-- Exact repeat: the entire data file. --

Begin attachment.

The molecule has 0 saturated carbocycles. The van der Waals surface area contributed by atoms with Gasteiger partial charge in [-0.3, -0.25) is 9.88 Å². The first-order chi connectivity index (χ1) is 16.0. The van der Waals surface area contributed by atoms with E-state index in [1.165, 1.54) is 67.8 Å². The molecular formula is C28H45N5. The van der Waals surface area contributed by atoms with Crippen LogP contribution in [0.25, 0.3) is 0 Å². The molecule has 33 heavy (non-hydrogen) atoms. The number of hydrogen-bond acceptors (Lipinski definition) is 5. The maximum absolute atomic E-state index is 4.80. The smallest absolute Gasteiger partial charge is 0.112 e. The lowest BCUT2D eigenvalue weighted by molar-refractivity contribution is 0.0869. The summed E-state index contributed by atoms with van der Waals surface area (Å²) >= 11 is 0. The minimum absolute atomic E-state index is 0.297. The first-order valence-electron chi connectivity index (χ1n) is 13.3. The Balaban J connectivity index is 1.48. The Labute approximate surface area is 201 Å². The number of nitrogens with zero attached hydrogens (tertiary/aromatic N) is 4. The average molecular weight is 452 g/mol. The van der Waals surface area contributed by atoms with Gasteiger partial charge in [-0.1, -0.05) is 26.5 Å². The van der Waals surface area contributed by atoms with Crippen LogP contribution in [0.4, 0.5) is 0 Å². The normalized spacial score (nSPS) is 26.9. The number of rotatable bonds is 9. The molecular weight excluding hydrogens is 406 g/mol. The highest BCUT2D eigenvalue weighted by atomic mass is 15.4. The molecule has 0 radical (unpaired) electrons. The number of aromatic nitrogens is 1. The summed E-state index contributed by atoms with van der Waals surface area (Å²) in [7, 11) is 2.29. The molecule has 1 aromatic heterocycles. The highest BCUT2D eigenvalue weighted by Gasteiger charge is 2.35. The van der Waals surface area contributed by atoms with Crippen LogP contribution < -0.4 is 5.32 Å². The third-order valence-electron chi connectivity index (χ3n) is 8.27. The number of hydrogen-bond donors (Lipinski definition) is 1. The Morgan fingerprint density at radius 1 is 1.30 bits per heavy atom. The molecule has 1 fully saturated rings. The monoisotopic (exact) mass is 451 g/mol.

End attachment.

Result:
The molecule has 0 saturated carbocycles. The van der Waals surface area contributed by atoms with Gasteiger partial charge in [-0.3, -0.25) is 9.88 Å². The first-order chi connectivity index (χ1) is 16.0. The van der Waals surface area contributed by atoms with E-state index in [1.165, 1.54) is 67.8 Å². The molecular formula is C28H45N5. The van der Waals surface area contributed by atoms with Crippen LogP contribution in [0.25, 0.3) is 0 Å². The molecule has 33 heavy (non-hydrogen) atoms. The number of hydrogen-bond acceptors (Lipinski definition) is 5. The maximum absolute atomic E-state index is 4.80. The smallest absolute Gasteiger partial charge is 0.112 e. The lowest BCUT2D eigenvalue weighted by molar-refractivity contribution is 0.0869. The summed E-state index contributed by atoms with van der Waals surface area (Å²) >= 11 is 0. The minimum absolute atomic E-state index is 0.297. The first-order valence-electron chi connectivity index (χ1n) is 13.3. The Balaban J connectivity index is 1.48. The Labute approximate surface area is 201 Å². The number of nitrogens with zero attached hydrogens (tertiary/aromatic N) is 4. The average molecular weight is 452 g/mol. The van der Waals surface area contributed by atoms with Gasteiger partial charge in [-0.1, -0.05) is 26.5 Å². The van der Waals surface area contributed by atoms with Crippen LogP contribution in [0.4, 0.5) is 0 Å². The normalized spacial score (nSPS) is 26.9. The number of rotatable bonds is 9. The molecular weight excluding hydrogens is 406 g/mol. The highest BCUT2D eigenvalue weighted by atomic mass is 15.4. The molecule has 0 radical (unpaired) electrons. The number of aromatic nitrogens is 1. The summed E-state index contributed by atoms with van der Waals surface area (Å²) in [7, 11) is 2.29. The molecule has 1 aromatic heterocycles. The highest BCUT2D eigenvalue weighted by Gasteiger charge is 2.35. The van der Waals surface area contributed by atoms with Crippen LogP contribution < -0.4 is 5.32 Å². The third-order valence-electron chi connectivity index (χ3n) is 8.27. The number of hydrogen-bond donors (Lipinski definition) is 1. The Morgan fingerprint density at radius 1 is 1.30 bits per heavy atom. The molecule has 1 fully saturated rings. The monoisotopic (exact) mass is 451 g/mol.